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The Unseen Warriors: Women of the Bethlehem Loading Plant

aerial of bethlehem loading new castle de

World War I ushered in an era of unprecedented change, particularly on the home front. As men were called to the battlefields, women were summoned to factories, becoming the backbone of the domestic war effort. The Bethlehem Loading Plant in New Castle serves as an emblematic case of this transformation.

A Community Responds to War

Built swiftly to meet a sudden and insatiable demand for artillery ammunition, the Bethlehem Loading Plant played a crucial role in the war effort. Women and older men were left to bear the home front responsibilities, filling factories and offices. In New Castle, the story was no different.

With rapid growth and swelling demands for munitions, worker housing was scarce. The community rallied to provide shelter, with churches offering refuge. The “parish house,” as reported by the ‘News Journal,’ became a haven for fifty girls employed at the plant.

The Canary Girls: A Symbol of Sacrifice

Original caption: “Girls loading point-detonating fuses for high-explosive shell in body-machining department of loading plant.” from America’s Munitions 1917-1918, by Benedict Crowell (1920).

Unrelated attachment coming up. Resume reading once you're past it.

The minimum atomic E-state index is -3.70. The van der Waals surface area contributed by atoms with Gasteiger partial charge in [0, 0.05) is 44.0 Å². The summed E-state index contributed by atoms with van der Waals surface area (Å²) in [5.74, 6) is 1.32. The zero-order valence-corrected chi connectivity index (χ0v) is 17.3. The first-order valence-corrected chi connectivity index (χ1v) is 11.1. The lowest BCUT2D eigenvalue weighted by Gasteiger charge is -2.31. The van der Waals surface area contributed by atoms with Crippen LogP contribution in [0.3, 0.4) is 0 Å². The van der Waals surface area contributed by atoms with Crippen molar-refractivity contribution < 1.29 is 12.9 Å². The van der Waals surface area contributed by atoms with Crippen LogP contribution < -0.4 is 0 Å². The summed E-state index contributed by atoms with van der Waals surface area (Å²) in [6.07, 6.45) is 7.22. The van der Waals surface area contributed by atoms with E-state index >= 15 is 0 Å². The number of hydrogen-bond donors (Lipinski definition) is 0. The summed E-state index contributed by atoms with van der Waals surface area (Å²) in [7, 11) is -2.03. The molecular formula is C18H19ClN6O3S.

Among the most evocative images of women’s involvement in the war effort are those of the Canary Girls. This moniker stems from the distinctive yellow discoloration of their tongues caused by exposure to tetryl, a chemical used in detonators.

Only two American companies, including Bethlehem Loading Co., manufactured tetryl. The women who worked with this chemical handled it with bare hands or inadequate protection, resulting in discoloration of the skin and more troubling symptoms like headaches, dizziness, and nausea.

One of the workers, Frances Haut, recalled the “Canary Cottage” near Witt’s Bakery on Delaware St. This rooming house was named not for its color but for the yellowed tongues of the women working in the plant.

More Than Cosmetic: A Lasting Legacy

The yellowing of the tongue was not just a surface issue but a manifestation of potential health problems. Prolonged exposure to tetryl could result in liver and kidney damage. The lack of understanding of these risks often led to unsafe working conditions.

However, these women, known as munitionettes, bore the risks with resilience and determination. They were a symbol of the sacrifices made for a greater cause.

As time progressed, a better understanding of the hazardous effects of tetryl prompted improvements in handling procedures and protective measures. But the legacy of the Canary Girls and the munitionettes of Bethlehem Loading Plant endures as a testament to the vital role women played in a time of global crisis.

Frances Sheridan (later Haut), 1922. Artillery shells assembled, ready to be loaded and shipped.

The women of the Bethlehem Loading Plant stand as a poignant reminder of the broader societal shifts and the spirit of community cooperation that marked the World War I era. Their sacrifices, dedication, and resilience have left an indelible mark on history, cementing their place as unseen warriors in a conflict that changed the world.

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